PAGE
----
Wednesday, August 27, 2008

"English, Good Sir - Do You Speak It?!"

I’ve always had a problem with the words loose, lose, and loss. Particularly, why does the presence or absence of vowels change the voicing of the consonant? And if booze has two Os, why doesn’t lose?

While the pronunciation of the S is changed by an extra O, with the words prophecy and prophesy, the pronunciation of the Y is changed by the preceding consonant.

When I was a kid there was a lot of talk in school (particularly by Pinko idiot teachers who didn’t know much) about how the English language was capricious and unforgiving and basically a stone cold pimp. Cited “evidence” included observations such as, “Why do you park in a driveway and drive on a parkway?” and other things that have been booed at the Improv since 1982. (NOTE: I guessed at that date and then received confirmation from Wikipedia. Beautiful. –ED.) It wasn’t until I was reading Chaucer in college that I learned of the Great Vowel Movement (or Shift, if you prefer) and realized that English spelling is bad because it’s old. Yes, spelling wasn’t standardized until relatively recently, but “standard” spelling came from the most-widely used options then available, and these came from spelling determined by people who pronounced things much differently.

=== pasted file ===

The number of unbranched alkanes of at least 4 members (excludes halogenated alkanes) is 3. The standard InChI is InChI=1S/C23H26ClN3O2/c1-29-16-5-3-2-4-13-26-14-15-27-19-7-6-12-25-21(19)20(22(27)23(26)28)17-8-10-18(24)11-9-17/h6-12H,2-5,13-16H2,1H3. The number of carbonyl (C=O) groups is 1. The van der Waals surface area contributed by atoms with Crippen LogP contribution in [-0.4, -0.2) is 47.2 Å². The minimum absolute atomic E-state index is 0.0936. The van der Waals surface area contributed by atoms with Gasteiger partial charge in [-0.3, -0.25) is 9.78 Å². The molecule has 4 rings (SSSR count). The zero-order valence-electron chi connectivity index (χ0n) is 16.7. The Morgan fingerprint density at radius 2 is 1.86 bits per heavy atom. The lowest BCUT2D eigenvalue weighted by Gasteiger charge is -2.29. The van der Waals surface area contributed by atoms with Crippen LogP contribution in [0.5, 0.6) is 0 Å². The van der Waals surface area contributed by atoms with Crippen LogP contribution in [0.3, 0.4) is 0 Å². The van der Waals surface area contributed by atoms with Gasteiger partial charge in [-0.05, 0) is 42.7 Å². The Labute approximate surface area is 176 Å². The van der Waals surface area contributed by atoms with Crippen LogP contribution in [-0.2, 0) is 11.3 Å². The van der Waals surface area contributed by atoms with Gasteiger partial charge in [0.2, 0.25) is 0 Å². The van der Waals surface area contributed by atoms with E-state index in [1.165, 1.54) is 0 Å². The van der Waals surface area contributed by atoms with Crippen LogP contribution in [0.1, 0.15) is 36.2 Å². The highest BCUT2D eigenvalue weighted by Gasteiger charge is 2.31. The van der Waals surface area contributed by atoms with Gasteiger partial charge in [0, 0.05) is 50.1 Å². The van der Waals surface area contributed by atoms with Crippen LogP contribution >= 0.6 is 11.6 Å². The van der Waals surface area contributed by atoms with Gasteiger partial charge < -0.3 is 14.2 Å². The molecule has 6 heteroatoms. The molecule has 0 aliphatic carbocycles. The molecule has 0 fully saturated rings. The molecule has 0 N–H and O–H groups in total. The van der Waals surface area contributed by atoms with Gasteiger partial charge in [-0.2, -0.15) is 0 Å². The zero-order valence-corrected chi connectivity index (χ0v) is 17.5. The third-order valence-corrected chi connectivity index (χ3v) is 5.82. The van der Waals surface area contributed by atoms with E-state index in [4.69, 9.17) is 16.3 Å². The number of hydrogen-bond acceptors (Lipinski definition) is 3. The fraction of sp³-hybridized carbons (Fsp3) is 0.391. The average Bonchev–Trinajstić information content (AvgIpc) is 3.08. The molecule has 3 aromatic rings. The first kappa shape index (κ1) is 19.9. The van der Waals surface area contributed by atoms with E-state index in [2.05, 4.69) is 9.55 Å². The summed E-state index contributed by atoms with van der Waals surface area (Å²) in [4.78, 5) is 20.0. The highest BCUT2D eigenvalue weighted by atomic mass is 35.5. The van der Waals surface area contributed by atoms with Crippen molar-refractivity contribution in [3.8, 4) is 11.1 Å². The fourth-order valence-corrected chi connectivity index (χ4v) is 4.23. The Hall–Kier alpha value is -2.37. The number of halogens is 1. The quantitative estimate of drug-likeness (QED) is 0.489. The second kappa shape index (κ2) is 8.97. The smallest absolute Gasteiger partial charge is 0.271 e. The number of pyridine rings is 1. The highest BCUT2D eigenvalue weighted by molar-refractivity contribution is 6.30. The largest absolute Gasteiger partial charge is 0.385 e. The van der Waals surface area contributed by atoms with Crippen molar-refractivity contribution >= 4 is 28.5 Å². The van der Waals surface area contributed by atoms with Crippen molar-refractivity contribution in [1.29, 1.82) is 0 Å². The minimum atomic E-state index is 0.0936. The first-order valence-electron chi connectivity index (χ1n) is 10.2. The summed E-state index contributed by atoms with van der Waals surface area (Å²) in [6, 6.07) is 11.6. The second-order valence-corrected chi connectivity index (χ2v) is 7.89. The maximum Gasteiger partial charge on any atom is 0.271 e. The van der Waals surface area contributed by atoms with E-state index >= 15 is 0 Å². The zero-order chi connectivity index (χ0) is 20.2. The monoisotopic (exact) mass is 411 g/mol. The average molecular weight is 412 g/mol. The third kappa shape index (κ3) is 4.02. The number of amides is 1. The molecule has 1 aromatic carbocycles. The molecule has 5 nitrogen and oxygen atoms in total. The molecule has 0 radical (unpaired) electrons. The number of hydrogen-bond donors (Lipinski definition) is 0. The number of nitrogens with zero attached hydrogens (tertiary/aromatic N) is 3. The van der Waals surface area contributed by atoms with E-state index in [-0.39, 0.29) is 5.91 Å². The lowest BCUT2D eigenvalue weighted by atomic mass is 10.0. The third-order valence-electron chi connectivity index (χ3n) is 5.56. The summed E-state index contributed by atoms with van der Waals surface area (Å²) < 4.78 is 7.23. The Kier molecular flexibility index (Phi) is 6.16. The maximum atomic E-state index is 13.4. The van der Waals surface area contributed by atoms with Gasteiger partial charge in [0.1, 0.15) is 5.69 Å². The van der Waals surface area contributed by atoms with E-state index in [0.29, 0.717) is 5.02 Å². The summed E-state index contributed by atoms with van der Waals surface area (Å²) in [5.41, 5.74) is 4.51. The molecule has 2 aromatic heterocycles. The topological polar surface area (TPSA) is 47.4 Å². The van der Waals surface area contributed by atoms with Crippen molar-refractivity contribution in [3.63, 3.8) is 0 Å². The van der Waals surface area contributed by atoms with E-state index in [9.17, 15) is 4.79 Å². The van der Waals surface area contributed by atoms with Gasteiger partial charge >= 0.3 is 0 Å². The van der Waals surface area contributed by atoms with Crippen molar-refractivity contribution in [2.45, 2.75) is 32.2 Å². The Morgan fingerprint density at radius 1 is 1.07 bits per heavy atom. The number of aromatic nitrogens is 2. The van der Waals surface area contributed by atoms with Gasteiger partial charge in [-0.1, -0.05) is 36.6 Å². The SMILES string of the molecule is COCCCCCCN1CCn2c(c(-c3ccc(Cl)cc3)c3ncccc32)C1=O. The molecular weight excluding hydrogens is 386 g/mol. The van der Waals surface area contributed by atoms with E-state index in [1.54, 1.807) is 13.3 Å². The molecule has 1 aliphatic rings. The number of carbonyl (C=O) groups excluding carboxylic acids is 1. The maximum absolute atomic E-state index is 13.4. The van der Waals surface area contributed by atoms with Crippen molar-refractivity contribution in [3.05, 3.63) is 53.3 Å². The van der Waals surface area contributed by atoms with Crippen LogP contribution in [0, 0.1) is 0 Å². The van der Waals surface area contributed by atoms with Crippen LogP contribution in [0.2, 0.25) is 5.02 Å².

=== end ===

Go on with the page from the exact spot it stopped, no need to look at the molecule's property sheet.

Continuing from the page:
To finish this post, I’ll point out that sometimes pronunciation of a vowel can be changed not just by the adjoining consonant, but by whether that consonant is capitalized (Polish v. polish). And that’s just retarded.

Title a paraphrase from "Pulp Fiction."

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